The Dodger ownership's willingness to spend money — and in doing so assume significant risk — made Kersahw's deal an inevitability. The team already has four players with contracts in excess of $100 million in Carl Crawford, Zack Greinke, Adrian Gonzalez and Matt Kemp, with all but the latter added to the payroll since the Guggenheim Partners purchased the team from the morally and financially bankrupt Frank McCourt for a record $2 billion in the spring of 2012. Gonzalez's seven-year, $154 million extension and Crawford's seven-year, $142 million free agent contract were both signed with the Red Sox; they came to Los Angeles in a blockbuster trade in August 2012. Greinke's six-year, $147 million free agent deal, signed in December 2012, briefly set a standard for pitchers in terms of average annual value, but that $24.5 million mark was quickly surpassed by both Hernandez ($25 million per year) and Verlander ($25.7 million per year).

Driving the Dodgers' expenditures is a record-setting television deal with Time Warner Cable, one valued at a staggering $8.5 billion over 25 years and running through 2038 — guaranteeing the franchise an average of $340 million per year. Even with the money that they'll put into revenue sharing, they'll retain more than $6 billion of that money over the life of the deal.

The year-by-year salary structure of Kershaw's contract has yet to be reported, but whatever it is, it will certainly top the $11 million he made in 2013, and probably the $20 million he might have made in arbitration this winter. If he does make $20 million, it would push the team's 2014 payroll commitments to around $227 million for 22 players, with deals for the arbitration-eligible A.J. Ellis and Kenley Jansen still to come. Eleven Dodgers are making more than $10 million per year including Kershaw.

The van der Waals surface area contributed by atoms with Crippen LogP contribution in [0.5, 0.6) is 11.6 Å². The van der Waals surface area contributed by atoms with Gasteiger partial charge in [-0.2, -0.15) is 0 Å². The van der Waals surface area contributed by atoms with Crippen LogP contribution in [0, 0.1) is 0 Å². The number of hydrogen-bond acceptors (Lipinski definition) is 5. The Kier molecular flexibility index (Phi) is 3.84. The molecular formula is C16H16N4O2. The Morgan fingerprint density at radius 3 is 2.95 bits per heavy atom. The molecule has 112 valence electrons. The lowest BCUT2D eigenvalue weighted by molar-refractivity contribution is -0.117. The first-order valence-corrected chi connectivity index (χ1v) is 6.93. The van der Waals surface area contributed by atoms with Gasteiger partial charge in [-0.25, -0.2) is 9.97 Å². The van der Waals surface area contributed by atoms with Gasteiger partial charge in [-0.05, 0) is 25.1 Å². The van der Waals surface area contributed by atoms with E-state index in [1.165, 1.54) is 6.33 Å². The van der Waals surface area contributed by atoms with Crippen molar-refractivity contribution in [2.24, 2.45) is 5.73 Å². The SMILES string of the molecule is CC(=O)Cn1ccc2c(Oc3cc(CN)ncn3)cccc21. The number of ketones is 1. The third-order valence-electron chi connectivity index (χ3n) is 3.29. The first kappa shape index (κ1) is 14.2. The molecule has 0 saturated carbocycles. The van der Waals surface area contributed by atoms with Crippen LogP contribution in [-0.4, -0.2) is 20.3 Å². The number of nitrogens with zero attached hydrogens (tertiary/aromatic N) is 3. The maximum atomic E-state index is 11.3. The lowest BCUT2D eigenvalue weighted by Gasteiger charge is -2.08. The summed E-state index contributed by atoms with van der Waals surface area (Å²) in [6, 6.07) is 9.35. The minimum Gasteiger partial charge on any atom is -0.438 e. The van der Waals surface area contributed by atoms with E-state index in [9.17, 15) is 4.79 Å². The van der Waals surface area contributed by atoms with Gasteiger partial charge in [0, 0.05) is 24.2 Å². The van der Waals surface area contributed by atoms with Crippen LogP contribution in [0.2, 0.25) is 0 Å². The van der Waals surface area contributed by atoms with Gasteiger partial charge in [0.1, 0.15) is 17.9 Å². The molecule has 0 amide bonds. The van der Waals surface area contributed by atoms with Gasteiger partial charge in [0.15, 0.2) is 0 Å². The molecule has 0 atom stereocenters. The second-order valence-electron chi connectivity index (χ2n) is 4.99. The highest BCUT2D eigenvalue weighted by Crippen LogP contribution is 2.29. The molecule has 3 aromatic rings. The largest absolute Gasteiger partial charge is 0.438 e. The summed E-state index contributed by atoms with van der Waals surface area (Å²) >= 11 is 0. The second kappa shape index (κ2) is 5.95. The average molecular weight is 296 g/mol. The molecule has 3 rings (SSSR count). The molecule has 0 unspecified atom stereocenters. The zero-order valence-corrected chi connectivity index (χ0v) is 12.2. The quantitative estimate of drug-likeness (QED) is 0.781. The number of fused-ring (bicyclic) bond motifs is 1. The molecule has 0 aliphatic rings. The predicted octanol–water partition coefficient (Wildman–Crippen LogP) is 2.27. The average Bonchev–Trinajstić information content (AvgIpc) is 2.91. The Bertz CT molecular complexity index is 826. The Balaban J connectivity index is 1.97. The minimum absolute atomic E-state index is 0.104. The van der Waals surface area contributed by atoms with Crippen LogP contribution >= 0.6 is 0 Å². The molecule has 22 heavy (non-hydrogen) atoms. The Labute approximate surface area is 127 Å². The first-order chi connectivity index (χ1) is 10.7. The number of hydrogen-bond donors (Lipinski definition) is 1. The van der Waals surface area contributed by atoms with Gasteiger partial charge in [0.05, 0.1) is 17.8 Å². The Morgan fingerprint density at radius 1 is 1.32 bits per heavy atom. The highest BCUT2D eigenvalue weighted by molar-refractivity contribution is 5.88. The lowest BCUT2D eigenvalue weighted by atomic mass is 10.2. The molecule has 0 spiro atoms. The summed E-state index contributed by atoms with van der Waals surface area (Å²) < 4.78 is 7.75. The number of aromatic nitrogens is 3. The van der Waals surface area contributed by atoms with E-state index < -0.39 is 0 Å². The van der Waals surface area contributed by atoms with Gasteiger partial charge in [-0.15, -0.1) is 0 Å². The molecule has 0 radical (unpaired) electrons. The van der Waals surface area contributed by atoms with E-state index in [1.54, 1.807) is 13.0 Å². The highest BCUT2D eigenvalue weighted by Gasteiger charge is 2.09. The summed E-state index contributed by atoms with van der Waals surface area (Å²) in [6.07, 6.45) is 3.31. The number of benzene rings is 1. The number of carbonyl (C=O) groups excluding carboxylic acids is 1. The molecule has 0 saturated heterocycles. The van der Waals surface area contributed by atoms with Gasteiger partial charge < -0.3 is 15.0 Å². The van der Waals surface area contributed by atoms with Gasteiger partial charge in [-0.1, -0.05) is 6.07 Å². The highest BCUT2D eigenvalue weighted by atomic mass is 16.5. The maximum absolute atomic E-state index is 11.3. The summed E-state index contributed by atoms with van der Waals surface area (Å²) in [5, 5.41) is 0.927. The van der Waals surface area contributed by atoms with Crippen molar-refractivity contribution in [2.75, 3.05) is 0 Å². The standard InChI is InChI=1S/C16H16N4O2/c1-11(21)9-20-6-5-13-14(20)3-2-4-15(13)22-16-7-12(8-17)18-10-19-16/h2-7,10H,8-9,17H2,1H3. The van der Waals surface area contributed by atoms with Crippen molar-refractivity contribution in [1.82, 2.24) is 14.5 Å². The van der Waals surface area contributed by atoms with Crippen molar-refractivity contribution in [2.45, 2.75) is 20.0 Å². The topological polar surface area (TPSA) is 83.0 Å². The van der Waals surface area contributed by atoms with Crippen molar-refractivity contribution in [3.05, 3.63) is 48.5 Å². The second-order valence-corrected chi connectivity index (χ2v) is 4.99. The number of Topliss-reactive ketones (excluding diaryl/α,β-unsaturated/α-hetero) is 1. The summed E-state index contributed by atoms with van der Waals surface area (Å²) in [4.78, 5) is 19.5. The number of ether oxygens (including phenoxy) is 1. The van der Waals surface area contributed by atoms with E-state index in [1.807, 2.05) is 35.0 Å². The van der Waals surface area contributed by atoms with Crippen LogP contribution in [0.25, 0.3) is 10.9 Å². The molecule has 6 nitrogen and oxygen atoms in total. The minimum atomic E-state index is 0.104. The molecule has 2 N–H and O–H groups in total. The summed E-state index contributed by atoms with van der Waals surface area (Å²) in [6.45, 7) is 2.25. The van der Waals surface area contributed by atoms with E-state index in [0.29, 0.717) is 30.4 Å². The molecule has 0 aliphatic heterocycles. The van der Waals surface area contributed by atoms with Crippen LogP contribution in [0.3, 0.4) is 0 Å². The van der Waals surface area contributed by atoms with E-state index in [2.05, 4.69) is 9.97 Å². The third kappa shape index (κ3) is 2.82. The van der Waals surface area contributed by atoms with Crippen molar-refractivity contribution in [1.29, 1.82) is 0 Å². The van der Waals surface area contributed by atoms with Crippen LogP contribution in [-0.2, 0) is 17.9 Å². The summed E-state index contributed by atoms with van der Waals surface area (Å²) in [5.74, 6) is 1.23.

While the structure remains unknown at this writing, what is known is that the deal contains an out clause after five years, allowing Kershaw to enter free agency following the 2018 season — when he'll be 30 years old — if he so chooses. That's an extra bit of risk L.A. has assumed, but it's not unprecedented; Greinke's deal includes an opt-out after the third season (2015). The Yankees built a similar clause into the seven-year, $161 million deal CC Sabathia signed in December 2008; he opted out after three years but remained with New York, effectively adding one more guaranteed season at $25 million with a $25 million vesting option and a $5 million buyout for the final year of his deal, 2017.

Kershaw is the sixth player in major league history to sign a deal worth at least $200 million, joining Alex Rodriguez (twice), Albert Pujols, Joey Votto, Prince Fielder and Robinson Cano. At just shy of 26 years old (March 19 is his birthday), he's the youngest player in that group, nearly four years younger than Fielder. While Fox Sports' Ken Rosenthal reported that L.A. discussed 10-year, $250 million and $12-year, $300 million deals with Kershaw, the pact he emerged with is very close to the seven-year, $210 million one he almost agreed to last spring.

In all, this is an eye-popping contract, but's going to a pitcher who has already staked his claim as the best in the game, and one of the best to this point in his career. It's a deal the Dodgers can obviously afford, and they may not be done. They're believed to be one of the favorites to land Japanese hurler Masahiro Tanaka, whose posting fee and contract could come in at around $100 million — a drop in the bucket compared to Kershaw.